Von Stange described how he emailed the board the news of the Ethics Committee’s request and then spoke individually with each member — except Dr. Josh Dein — about how to proceed. Von Stange left a voicemail message for Dein, who said he didn’t return the call because the message didn’t ask him to call back.

Dein objected at Monday’s meeting to how the proposed panel was assembled.

“I’m uncomfortable with the way this process has developed,” Dein said. He took issue with the discussion “happening on the telephone without benefit of the community’s knowledge.”

Storey acknowledged that this approach did skip a public call for volunteers but pointed out that would take more time. He noted that the complaint in question was already 10 days old.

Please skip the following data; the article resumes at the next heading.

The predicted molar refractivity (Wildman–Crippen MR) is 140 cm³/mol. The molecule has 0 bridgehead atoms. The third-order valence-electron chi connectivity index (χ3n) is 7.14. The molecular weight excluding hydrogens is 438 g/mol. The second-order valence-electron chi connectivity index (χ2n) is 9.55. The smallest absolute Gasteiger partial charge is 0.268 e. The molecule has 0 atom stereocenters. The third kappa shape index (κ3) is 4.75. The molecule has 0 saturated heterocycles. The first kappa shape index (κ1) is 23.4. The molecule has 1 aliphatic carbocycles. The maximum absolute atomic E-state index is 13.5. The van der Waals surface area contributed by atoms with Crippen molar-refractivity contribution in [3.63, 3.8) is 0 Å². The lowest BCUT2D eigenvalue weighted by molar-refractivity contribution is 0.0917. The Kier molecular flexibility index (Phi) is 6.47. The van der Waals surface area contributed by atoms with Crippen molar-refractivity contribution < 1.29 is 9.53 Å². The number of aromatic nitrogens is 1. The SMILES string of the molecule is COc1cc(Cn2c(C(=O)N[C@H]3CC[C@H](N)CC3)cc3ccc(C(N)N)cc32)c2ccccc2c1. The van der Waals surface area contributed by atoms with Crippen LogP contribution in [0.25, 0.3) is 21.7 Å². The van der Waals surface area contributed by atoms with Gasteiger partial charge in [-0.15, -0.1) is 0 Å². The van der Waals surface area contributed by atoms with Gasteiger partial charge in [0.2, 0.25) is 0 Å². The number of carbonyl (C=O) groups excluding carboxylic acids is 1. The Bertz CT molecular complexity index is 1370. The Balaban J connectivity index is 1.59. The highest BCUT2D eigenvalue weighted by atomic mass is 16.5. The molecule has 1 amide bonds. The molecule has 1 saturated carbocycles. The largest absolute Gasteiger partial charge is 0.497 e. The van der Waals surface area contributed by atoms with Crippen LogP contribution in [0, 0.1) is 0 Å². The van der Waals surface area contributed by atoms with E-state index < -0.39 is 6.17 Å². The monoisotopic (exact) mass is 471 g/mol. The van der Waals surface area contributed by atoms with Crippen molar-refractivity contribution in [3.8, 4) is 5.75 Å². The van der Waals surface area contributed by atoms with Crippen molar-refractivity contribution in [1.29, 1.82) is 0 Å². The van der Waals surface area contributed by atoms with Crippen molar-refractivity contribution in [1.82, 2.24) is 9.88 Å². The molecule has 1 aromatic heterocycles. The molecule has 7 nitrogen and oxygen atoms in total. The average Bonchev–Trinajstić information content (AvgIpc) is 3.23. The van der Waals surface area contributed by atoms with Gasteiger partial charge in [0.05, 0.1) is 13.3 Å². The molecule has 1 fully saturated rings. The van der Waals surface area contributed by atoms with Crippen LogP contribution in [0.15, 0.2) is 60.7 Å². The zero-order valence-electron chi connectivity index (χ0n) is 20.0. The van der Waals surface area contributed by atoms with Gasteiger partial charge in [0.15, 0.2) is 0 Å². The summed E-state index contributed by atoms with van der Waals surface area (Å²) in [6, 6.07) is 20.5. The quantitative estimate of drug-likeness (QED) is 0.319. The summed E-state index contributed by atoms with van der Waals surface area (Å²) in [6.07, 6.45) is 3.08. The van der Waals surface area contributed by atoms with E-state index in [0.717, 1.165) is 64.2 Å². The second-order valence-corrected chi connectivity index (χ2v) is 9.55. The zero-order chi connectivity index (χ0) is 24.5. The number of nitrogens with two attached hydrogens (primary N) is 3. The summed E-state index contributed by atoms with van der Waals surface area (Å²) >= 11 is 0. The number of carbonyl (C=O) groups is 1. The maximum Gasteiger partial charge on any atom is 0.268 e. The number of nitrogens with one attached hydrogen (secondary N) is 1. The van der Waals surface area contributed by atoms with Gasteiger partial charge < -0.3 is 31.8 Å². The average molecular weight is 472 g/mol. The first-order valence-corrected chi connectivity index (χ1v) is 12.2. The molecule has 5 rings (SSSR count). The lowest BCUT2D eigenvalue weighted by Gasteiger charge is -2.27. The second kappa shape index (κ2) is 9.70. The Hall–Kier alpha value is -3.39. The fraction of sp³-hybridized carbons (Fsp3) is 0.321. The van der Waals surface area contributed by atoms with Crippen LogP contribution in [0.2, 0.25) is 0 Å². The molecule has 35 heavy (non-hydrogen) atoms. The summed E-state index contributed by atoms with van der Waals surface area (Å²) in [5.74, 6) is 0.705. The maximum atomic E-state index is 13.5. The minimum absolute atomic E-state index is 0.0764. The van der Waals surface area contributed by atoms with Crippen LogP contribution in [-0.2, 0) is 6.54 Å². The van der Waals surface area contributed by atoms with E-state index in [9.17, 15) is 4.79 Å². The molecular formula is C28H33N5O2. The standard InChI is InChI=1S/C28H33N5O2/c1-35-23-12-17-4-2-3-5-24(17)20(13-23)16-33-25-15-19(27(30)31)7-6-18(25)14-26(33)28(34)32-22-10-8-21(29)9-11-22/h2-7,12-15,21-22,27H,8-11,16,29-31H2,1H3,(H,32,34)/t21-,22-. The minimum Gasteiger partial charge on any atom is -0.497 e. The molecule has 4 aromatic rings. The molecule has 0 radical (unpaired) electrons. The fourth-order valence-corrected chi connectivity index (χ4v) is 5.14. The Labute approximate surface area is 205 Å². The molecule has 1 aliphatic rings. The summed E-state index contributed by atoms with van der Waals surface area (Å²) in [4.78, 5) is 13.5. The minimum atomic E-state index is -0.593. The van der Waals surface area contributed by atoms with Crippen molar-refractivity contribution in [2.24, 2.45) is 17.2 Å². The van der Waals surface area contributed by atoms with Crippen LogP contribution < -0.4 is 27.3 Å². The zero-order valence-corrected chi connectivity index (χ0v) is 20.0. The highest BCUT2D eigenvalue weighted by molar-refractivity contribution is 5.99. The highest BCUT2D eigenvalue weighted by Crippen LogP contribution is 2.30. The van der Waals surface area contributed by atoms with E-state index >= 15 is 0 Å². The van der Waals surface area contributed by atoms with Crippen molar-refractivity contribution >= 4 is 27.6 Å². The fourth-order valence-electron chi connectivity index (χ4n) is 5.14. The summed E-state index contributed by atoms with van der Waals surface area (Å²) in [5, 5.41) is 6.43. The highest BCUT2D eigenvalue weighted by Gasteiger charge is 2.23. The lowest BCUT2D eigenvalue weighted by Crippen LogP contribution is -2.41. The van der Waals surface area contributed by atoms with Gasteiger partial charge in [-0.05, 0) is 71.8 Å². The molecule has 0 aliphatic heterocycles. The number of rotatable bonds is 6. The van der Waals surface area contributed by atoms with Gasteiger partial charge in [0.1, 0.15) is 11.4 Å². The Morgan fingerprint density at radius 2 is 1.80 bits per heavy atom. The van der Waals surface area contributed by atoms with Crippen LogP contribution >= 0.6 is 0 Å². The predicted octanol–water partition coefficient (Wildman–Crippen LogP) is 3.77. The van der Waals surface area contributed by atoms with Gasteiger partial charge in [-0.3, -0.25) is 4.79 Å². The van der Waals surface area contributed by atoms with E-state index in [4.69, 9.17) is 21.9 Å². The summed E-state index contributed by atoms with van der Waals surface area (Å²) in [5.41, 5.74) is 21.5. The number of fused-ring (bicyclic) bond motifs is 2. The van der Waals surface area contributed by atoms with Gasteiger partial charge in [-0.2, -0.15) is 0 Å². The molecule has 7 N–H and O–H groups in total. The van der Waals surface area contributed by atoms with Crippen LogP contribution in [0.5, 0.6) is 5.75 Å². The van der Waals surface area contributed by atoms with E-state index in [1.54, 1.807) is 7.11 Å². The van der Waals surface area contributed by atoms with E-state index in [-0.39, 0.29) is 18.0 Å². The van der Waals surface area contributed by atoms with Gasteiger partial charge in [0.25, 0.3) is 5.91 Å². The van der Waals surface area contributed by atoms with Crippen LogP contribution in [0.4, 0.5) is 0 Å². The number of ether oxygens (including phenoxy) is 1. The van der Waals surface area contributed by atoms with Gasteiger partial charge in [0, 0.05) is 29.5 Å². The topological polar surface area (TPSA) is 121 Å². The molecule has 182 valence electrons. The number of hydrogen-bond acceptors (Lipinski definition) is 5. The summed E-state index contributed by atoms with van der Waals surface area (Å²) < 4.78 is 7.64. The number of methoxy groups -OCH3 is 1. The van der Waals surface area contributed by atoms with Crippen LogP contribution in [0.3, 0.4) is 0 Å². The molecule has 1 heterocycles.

“I’m seeking a balance of what’s in the community’s best interest at this point,” Storey told the audience.

Public’s role missing
Dein said he appreciated the board’s desire to handle the complaint in a timely manner, but he objected to doing it in a way that would disenfranchise people.

“I would like to see a more fully engaged public in this process,” Dein said.

Von Stange defended the move to appoint people Monday by noting that the Ethics Committee, in Little’s memo, asked that the Selectboard “promptly appoint” a temporary panel.

Storey then read a list of five names to be appointed as the new committee: Roger Preis as the “convenor,” Bruce Lisman, Josh Simonds, Dr. Anne Dixon and Brian Waxler. An additional three were listed to serve as alternates: Ritchie Berger, Ted Johnson and Ann Hogan.

Alternates may be needed because appointees, when they see the complaint in question, may determine they have a conflict of interest that would prevent them from serving on the committee.